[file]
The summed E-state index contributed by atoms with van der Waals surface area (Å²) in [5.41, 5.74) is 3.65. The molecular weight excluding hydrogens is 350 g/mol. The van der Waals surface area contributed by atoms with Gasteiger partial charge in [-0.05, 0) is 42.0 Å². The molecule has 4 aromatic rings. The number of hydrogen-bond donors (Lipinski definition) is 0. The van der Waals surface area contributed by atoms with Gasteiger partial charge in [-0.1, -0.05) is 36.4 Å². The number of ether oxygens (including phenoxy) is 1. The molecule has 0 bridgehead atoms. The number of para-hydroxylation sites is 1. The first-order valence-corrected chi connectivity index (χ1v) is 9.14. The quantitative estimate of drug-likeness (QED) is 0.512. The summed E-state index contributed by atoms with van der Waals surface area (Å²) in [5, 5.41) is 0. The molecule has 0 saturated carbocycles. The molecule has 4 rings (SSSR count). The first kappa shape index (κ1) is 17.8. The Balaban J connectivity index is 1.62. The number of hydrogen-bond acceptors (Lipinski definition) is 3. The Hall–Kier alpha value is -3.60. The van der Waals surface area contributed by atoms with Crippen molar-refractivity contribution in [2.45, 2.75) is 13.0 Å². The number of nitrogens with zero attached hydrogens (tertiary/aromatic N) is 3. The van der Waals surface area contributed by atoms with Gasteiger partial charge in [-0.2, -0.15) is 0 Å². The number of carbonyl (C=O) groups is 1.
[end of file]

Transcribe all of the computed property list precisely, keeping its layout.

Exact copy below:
The summed E-state index contributed by atoms with van der Waals surface area (Å²) in [5.41, 5.74) is 3.65. The molecular weight excluding hydrogens is 350 g/mol. The van der Waals surface area contributed by atoms with Gasteiger partial charge in [-0.05, 0) is 42.0 Å². The molecule has 4 aromatic rings. The number of hydrogen-bond donors (Lipinski definition) is 0. The van der Waals surface area contributed by atoms with Gasteiger partial charge in [-0.1, -0.05) is 36.4 Å². The number of ether oxygens (including phenoxy) is 1. The molecule has 0 bridgehead atoms. The number of para-hydroxylation sites is 1. The first-order valence-corrected chi connectivity index (χ1v) is 9.14. The quantitative estimate of drug-likeness (QED) is 0.512. The summed E-state index contributed by atoms with van der Waals surface area (Å²) in [5, 5.41) is 0. The molecule has 0 saturated carbocycles. The molecule has 4 rings (SSSR count). The first kappa shape index (κ1) is 17.8. The Balaban J connectivity index is 1.62. The number of hydrogen-bond acceptors (Lipinski definition) is 3. The Hall–Kier alpha value is -3.60. The van der Waals surface area contributed by atoms with Crippen molar-refractivity contribution in [2.45, 2.75) is 13.0 Å². The number of nitrogens with zero attached hydrogens (tertiary/aromatic N) is 3. The van der Waals surface area contributed by atoms with Gasteiger partial charge in [-0.2, -0.15) is 0 Å². The number of carbonyl (C=O) groups is 1.